Difficulty in reproducing published biomedical research studies has become a matter of increasing concern that, if unaddressed, will waste limited research funding and may erode public support for research. Nature Methods is therefore adopting new editorial measures in an attempt to improve the consistency and quality of reporting in submitted manuscripts.

We join Nature and the other Nature research journals in this effort. We will all be using a checklist (http://www.nature.com/authors/policies/checklist.pdf) intended to prompt authors to disclose technical and statistical information in their submissions and to encourage referees to consider aspects important for research reproducibility. The checklist was developed on the basis of community discussion, including workshops held last year by the US National Institute of Neurological Disorders and Stroke and the National Cancer Institute, to address the problems underlying irreproducibility. Inspiration was also taken from published studies and guidelines about reporting standards (or the lack thereof) and by the collective experience of editors at Nature journals.

The checklist focuses on experimental and analytical design elements that are critical for the interpretation of research results but that are often reported incompletely. For example, authors will need to describe methodological parameters that may introduce bias or influence robustness, and they must provide precise characterization of key reagents, such as antibodies and cell lines.

More broadly, we will require more precise descriptions of statistics. To help improve the statistical robustness of papers, Nature journals will now employ statisticians as consultants on certain papers, at the Editors' discretion and as suggested by referees. By focusing on reporting, we avoid dictating how authors should perform their experiments, for example, by always requiring biological replicates. Although biological replicates are required for making biological conclusions, technical replicates are necessary for determining the technical variability of a method. But reviewers must know what kinds of replicates underlie the error bars in a figure at a point in the review process when deficiencies can still be corrected.

To further increase transparency, we now also encourage authors to provide, in tabular form, the data underlying the graphical representations used in figures. This is in addition to our well-established data-deposition policy for specific types of experiments and large data sets. The source data will be made accessible directly from the figure legend for readers interested in seeing them firsthand. We also continue to encourage authors to use resources for sharing detailed methods and reagent descriptions by providing direct online linking between primary research articles and Protocol Exchange (http://www.nature.com/protocolexchange/), an open resource into which authors can deposit the detailed step-by-step experimental protocols used in their study.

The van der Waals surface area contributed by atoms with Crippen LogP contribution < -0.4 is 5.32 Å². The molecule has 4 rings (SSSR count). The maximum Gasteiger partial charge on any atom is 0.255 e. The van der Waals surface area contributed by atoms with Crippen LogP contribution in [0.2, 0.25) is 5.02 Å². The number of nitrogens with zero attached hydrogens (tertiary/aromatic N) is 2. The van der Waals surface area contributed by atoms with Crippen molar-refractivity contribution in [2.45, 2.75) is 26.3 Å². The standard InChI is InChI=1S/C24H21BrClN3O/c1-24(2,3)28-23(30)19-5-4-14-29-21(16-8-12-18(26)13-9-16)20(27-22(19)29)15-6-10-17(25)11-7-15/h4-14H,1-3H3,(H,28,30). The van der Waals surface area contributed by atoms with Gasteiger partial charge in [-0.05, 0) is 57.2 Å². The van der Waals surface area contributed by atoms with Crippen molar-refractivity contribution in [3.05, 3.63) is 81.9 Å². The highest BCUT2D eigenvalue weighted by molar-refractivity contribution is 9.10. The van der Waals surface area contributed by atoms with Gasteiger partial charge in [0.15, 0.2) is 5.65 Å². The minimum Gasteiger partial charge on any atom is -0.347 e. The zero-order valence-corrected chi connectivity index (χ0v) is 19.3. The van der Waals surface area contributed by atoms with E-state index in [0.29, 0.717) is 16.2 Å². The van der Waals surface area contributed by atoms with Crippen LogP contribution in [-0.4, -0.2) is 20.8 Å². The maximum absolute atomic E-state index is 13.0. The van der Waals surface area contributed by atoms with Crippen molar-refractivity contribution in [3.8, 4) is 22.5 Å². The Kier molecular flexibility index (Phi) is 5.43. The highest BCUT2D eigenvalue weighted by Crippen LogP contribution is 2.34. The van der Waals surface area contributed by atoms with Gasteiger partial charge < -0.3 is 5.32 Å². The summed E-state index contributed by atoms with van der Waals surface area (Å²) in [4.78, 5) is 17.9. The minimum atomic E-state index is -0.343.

Finally, Nature Methods will be requesting more information about the custom software used to implement the methods we publish. Too often we don't discover until after a manuscript has been published that implementation of the method in other labs is inhibited by a need to code control or analysis software that wasn't supplied with or mentioned in the manuscript. Similarly, the precise processing of the data may be unknown. Although neither problem is likely to invalidate the methodology, this lack of transparency hinders method implementation and reproduction.

Ensuring systematic attention to reporting and transparency is only a small step toward solving the issues of reproducibility that have been highlighted across the life sciences. As underscored in three Correspondences in this issue, statistical analysis of reproducibility itself is still immature. But most research studies can be robustly assessed with existing statistical methods, when they are applied properly. Unfortunately, too many biologists still do not receive adequate training in statistics and other quantitative aspects of their area of study, and mentoring of young scientists on matters of rigor and transparency is inconsistent at best. Institutions must put more emphasis on training future scientists in these areas.

Finally, as discussed in these pages last year (doi:10.1038/nmeth.1926), there is little recognition or incentive for implementing and validating newly described methods. Those who would put effort into documenting the validity or irreproducibility of a method, or making practical but incremental improvements to it, have little prospect of seeing their efforts valued by journals and funders; meanwhile, funding and efforts are wasted as others are unable to benefit from such follow-up work.

Tackling these issues is a long-term endeavor that will require the commitment of funders, institutions, researchers and publishers. Our effort is but a single step that we hope will be one of many. Because what is ultimately at stake is public trust in science.